by Stephen Dafoe
by Stephen Dafoe
A 15-year-old Alcomdale girl is on her way to a national roller derby competition this summer. Abigail LeMay, who skates with the Sturgeon County Junior Roller Derby Association (SCJRDA) as Sniper Girl, will represent Canada’s Junior Roller Derby team in Seattle this July during the Roller Derby World Cup.
The Sturgeon County teen has come a long way since giving the sport a try at the age of 11. Hooked from the first time she saw adults play, LeMay played for a number of roller derby leagues over the past six years before the family moved to Alcomdale and LeMay joined the SCJRDA.
Team Canada tryouts were held last fall across the country, events that drew more than 160 hopefuls. LeMay missed a National Team tryout in Edmonton and wound up doing her tryout in Manitoba. She learned she was one of 30 to make the team last November and has been training hard since in preparation for the past couple months.
“I was really excited,” LeMay said, recalling the feeling she had when she learned she made Team Canada. “I had a year pause in [roller] derby. I was like ‘I’m not going to make it,’ but I did, so I was like ‘Yes.’ I got really excited.”
On the road to the national competition, the Sturgeon County athlete is working on her agility and building up her leg muscles to skate faster.
“The girls in the United States are power skaters,” LeMay said. “I need to be able to have my leg strength, my core strength, and some upper-body strength.” That process will involve training and practice on and off roller skates. “In my free time I’ll go to the gym with my coach and work with her to make sure I’m ready for this.”
LeMay’s Coach Sharyl Rains, who skates under the name B’Elanna Torrid, is confident LeMay will succeed at the national level. Rains said the young roller derby skater is a goal-oriented player who acts as a mentor to the younger players.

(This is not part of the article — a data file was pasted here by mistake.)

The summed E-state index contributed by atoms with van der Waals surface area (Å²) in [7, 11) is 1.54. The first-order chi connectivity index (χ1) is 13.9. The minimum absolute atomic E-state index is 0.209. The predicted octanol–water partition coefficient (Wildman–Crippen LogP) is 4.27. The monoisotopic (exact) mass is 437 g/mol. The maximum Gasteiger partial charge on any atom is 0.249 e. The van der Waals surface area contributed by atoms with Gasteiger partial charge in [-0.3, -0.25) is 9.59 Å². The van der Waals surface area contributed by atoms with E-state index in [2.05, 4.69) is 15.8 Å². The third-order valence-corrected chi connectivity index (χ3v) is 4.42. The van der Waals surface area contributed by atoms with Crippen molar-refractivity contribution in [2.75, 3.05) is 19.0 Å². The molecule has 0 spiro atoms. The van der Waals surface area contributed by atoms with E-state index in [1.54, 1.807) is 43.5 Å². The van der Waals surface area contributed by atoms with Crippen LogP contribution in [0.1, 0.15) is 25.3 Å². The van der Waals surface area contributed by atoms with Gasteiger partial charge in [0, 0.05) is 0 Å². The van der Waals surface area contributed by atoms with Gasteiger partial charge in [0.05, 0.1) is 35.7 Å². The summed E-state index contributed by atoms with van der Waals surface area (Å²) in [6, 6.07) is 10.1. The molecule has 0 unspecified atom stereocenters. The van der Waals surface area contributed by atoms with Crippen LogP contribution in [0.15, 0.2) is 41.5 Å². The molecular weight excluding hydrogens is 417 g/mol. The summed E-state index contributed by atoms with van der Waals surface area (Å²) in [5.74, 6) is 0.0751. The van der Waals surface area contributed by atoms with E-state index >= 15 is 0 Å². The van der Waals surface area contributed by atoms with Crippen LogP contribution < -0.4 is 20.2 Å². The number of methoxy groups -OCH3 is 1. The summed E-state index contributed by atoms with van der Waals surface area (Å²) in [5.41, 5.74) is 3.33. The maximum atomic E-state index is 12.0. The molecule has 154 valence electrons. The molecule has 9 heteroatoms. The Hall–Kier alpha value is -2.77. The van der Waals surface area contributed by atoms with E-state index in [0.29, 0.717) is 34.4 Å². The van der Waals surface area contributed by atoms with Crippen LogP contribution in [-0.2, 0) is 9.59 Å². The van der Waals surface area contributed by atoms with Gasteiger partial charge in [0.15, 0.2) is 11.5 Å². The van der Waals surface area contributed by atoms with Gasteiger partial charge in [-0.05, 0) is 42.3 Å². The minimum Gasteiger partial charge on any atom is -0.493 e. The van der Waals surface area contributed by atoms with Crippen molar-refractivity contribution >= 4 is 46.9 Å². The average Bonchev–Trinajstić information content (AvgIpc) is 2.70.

“She sets a high standard for the rest of the girls, and she really motivates the rest of them to improve themselves into getting into higher levels,” Rains said. “She helps out quite often by coming up with ideas for drills that we can do. She’s a mentor to a lot of younger skaters.”
Coach Rains is not the only one proud and confident of the 15-year-old skater’s progress. Abigail’s mom, Dawn LeMay, is pleased to see her daughter continuing to see success in the sport.
The upcoming national competition is not LeMay’s first trip to Seattle; she took part in the Wild West Showdown in 2012 and helped her team finish 25th out of 53 teams.
But involvement in the sport has not only transformed the teen as an athlete; it has transformed her as a young adult. “When she was younger she didn’t fit in anywhere. She didn’t belong anywhere. She was an outcast,” Dawn LeMay said. “She tried soccer and other sports but they didn’t appeal to her. As soon as we got her into derby I noticed a big change. Her socializing skills came out. She got to be herself. She got to dress the way she wanted to dress. There was no judgment, and she came out of her shell.”
Abigail’s mother said the personal transformation and her daughter’s love for the game show when she skates. “The energy that flows off of her when she’s in a game – you can see it,” she said. “You can see the happiness. It’s like a switch.”